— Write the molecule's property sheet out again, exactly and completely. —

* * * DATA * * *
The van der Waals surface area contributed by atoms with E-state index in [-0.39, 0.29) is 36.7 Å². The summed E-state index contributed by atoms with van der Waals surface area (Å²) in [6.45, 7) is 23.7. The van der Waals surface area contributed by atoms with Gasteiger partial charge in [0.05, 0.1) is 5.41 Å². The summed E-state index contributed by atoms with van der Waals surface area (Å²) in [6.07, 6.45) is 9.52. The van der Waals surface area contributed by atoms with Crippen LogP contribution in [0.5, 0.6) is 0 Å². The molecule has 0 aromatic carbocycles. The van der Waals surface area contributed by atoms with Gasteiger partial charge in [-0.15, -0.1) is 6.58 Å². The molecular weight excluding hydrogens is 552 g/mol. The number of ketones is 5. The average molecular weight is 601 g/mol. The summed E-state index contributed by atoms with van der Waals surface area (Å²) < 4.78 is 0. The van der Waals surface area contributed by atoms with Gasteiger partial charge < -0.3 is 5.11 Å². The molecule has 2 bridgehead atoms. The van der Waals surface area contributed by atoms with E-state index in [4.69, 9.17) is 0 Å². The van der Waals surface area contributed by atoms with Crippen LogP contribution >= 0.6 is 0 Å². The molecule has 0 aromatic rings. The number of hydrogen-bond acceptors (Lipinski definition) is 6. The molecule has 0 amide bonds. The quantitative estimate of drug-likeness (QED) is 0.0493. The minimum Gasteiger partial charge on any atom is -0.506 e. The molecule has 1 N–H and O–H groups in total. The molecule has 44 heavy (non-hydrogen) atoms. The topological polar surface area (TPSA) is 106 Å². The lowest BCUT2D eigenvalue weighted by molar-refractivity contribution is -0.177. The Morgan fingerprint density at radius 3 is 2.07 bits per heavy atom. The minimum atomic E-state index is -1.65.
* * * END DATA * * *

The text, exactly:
The van der Waals surface area contributed by atoms with E-state index in [-0.39, 0.29) is 36.7 Å². The summed E-state index contributed by atoms with van der Waals surface area (Å²) in [6.45, 7) is 23.7. The van der Waals surface area contributed by atoms with Gasteiger partial charge in [0.05, 0.1) is 5.41 Å². The summed E-state index contributed by atoms with van der Waals surface area (Å²) in [6.07, 6.45) is 9.52. The van der Waals surface area contributed by atoms with Crippen LogP contribution in [0.5, 0.6) is 0 Å². The molecule has 0 aromatic carbocycles. The van der Waals surface area contributed by atoms with Gasteiger partial charge in [-0.15, -0.1) is 6.58 Å². The molecular weight excluding hydrogens is 552 g/mol. The number of ketones is 5. The average molecular weight is 601 g/mol. The summed E-state index contributed by atoms with van der Waals surface area (Å²) < 4.78 is 0. The van der Waals surface area contributed by atoms with Gasteiger partial charge < -0.3 is 5.11 Å². The molecule has 2 bridgehead atoms. The van der Waals surface area contributed by atoms with E-state index in [4.69, 9.17) is 0 Å². The van der Waals surface area contributed by atoms with Crippen LogP contribution >= 0.6 is 0 Å². The molecule has 0 aromatic rings. The number of hydrogen-bond acceptors (Lipinski definition) is 6. The molecule has 0 amide bonds. The quantitative estimate of drug-likeness (QED) is 0.0493. The minimum Gasteiger partial charge on any atom is -0.506 e. The molecule has 1 N–H and O–H groups in total. The molecule has 44 heavy (non-hydrogen) atoms. The topological polar surface area (TPSA) is 106 Å². The lowest BCUT2D eigenvalue weighted by molar-refractivity contribution is -0.177. The Morgan fingerprint density at radius 3 is 2.07 bits per heavy atom. The minimum atomic E-state index is -1.65.